Penn State is leading the emerging research field of energy storage with the Battery and Energy Storage Technology (BEST) Center. The BEST Center was formed in 2011 to bring together the campus-wide expertise in energy storage, foster collaboration, and provide a focal point for research and education activities.
The expertise of Penn State researchers within the BEST Center spans from materials to cells to systems. These BEST researchers have made and continue to make significant and pioneering contributions to the most important aspects of energy storage technology. The BEST Center co-directors, Chris Rahn and Chao-Yang Wang, invite you to visit our website and engage our world-class researchers with your most challenging research and education initiatives in energy storage.
Millennium Science Complex (MSC)
The convergence of engineering, physical science, and life sciences, augmented by high-speed computation and data search, is opening new frontiers in human health, energy, and materials science. At Penn State, this convergence has a new home in the Millennium Science Complex, a 275,600 square-foot science building housing two of the University’s premier research organizations – the Materials Research Institute and The Huck Institutes for the Life Sciences.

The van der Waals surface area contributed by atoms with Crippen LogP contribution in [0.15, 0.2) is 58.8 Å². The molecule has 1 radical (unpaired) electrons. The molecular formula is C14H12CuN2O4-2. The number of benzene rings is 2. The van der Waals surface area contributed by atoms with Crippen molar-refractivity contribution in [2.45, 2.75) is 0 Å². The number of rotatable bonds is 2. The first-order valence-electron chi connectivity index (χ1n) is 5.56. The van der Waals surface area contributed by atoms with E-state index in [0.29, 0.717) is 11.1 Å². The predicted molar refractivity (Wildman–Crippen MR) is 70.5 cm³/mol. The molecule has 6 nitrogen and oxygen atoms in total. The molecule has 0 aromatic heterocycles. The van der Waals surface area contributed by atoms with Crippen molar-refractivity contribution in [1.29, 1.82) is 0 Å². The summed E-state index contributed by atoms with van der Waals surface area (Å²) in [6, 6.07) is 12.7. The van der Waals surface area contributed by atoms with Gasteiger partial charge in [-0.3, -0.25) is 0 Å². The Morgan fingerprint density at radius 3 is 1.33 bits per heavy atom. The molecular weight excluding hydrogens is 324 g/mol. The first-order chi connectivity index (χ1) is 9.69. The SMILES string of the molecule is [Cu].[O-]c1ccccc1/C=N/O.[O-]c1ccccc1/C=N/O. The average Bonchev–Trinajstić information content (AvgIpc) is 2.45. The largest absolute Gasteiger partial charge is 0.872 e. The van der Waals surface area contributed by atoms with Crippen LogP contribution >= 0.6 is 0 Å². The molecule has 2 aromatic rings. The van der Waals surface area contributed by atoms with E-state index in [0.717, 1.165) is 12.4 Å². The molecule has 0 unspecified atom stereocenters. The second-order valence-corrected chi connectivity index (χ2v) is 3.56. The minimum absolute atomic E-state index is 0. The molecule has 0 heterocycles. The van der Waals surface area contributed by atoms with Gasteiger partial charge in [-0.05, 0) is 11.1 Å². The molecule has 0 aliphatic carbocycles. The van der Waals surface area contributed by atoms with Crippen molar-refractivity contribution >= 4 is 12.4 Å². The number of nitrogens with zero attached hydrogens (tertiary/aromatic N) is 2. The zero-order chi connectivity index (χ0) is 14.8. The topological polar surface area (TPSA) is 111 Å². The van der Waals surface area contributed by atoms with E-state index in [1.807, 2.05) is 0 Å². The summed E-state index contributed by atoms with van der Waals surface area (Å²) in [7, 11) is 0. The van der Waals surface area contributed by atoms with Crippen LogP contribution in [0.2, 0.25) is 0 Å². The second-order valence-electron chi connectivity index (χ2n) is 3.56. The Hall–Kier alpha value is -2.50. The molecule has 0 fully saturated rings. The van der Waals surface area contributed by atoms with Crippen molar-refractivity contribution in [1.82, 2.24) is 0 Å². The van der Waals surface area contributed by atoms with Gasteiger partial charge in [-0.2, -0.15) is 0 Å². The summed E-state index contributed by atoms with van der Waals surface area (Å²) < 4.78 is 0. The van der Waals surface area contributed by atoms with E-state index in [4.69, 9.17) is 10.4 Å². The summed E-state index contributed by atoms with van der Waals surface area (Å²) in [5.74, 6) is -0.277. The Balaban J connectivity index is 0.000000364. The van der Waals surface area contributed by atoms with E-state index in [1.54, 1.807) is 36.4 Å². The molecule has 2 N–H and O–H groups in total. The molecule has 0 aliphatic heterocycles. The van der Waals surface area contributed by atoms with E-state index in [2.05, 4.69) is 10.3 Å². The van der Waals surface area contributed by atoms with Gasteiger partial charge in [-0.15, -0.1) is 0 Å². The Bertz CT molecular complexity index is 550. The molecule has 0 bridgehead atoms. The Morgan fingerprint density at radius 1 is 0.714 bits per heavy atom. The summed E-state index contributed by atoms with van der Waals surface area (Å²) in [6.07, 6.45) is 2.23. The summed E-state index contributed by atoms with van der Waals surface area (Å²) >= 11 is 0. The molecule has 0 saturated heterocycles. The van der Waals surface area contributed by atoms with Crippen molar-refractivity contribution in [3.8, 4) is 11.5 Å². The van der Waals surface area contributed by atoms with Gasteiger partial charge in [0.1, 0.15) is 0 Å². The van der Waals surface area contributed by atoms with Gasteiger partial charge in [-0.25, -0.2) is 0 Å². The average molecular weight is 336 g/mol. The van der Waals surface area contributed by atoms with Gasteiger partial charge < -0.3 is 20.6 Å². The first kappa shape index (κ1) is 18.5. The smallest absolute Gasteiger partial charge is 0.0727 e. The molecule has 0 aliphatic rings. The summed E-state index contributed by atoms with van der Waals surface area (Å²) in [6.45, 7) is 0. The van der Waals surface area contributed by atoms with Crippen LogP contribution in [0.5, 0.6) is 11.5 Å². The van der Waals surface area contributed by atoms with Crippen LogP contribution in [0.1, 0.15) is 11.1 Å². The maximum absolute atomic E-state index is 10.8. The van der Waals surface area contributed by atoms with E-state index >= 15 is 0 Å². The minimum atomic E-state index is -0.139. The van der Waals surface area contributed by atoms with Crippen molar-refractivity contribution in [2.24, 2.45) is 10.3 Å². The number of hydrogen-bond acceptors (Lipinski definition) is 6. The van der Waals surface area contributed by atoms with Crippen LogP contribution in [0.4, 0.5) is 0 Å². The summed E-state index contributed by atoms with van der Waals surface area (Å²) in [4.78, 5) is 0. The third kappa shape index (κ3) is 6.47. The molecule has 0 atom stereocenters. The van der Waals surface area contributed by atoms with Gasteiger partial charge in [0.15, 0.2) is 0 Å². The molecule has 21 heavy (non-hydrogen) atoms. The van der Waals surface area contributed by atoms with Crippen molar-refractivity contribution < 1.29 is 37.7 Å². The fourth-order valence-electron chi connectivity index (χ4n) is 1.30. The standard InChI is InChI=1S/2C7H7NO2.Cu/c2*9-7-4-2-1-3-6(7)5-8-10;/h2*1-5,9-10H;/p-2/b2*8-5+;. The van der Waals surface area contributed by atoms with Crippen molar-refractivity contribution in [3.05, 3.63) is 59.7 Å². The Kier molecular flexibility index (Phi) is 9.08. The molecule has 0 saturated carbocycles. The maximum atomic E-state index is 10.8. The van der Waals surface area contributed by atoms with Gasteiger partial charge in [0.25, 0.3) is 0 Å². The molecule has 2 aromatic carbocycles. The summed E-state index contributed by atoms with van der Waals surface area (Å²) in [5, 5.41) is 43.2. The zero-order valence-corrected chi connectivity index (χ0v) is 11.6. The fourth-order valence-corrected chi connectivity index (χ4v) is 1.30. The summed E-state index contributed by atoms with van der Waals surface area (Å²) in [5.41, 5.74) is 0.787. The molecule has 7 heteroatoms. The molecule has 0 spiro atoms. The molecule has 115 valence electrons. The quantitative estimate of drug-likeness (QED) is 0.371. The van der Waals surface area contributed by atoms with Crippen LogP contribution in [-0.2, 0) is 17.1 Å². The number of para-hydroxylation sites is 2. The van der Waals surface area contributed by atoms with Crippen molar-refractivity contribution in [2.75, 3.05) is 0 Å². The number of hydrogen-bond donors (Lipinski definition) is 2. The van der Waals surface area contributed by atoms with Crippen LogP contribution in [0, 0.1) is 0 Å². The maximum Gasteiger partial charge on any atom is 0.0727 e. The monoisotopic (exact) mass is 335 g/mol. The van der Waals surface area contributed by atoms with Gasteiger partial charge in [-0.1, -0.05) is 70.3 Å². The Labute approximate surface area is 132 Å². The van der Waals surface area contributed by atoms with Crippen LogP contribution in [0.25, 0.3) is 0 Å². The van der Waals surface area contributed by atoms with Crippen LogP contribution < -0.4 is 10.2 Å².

Designed by internationally renowned architect Rafael Vinoly, the MSC is one of the nation’s first buildings specifically constructed to support the integration of the physical and life sciences. Instruments for the characterization of organic and inorganic materials are co-located in a vibration-free quiet space, part of 50,000 net square feet of user facilities dedicated to current and future generations of characterization and fabrication tools. Shared meeting and common areas are designed to encourage the free exchange of ideas that existed in the great corporate labs that defined physical science and engineering in the 20th century.
The Energy and Environmental Laboratory (EEL) provides cutting edge research opportunities and facilities to address some of the most challenging energy generation problems. Penn State researchers at EEL have shown leadership position in solar and piezoelectric materials and device research. The laboratory includes state-of-the-art facilities in materials and device fabrication together with most advanced testing equipment.